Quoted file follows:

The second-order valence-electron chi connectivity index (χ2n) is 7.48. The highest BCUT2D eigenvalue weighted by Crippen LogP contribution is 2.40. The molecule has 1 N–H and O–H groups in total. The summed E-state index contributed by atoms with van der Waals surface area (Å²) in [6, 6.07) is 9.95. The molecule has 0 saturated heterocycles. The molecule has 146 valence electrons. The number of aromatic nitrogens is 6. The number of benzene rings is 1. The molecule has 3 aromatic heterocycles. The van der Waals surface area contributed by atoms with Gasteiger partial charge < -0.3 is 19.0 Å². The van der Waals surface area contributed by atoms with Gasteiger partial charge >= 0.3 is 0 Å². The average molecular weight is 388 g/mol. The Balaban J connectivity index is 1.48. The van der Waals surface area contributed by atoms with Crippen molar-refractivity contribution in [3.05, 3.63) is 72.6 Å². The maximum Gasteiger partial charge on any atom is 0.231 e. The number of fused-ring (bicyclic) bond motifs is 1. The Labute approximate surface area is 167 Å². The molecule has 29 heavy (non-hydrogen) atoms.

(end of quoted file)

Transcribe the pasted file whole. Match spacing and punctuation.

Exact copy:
The second-order valence-electron chi connectivity index (χ2n) is 7.48. The highest BCUT2D eigenvalue weighted by Crippen LogP contribution is 2.40. The molecule has 1 N–H and O–H groups in total. The summed E-state index contributed by atoms with van der Waals surface area (Å²) in [6, 6.07) is 9.95. The molecule has 0 saturated heterocycles. The molecule has 146 valence electrons. The number of aromatic nitrogens is 6. The number of benzene rings is 1. The molecule has 3 aromatic heterocycles. The van der Waals surface area contributed by atoms with Gasteiger partial charge < -0.3 is 19.0 Å². The van der Waals surface area contributed by atoms with Gasteiger partial charge >= 0.3 is 0 Å². The average molecular weight is 388 g/mol. The Balaban J connectivity index is 1.48. The van der Waals surface area contributed by atoms with Crippen molar-refractivity contribution in [3.05, 3.63) is 72.6 Å². The maximum Gasteiger partial charge on any atom is 0.231 e. The number of fused-ring (bicyclic) bond motifs is 1. The Labute approximate surface area is 167 Å². The molecule has 29 heavy (non-hydrogen) atoms.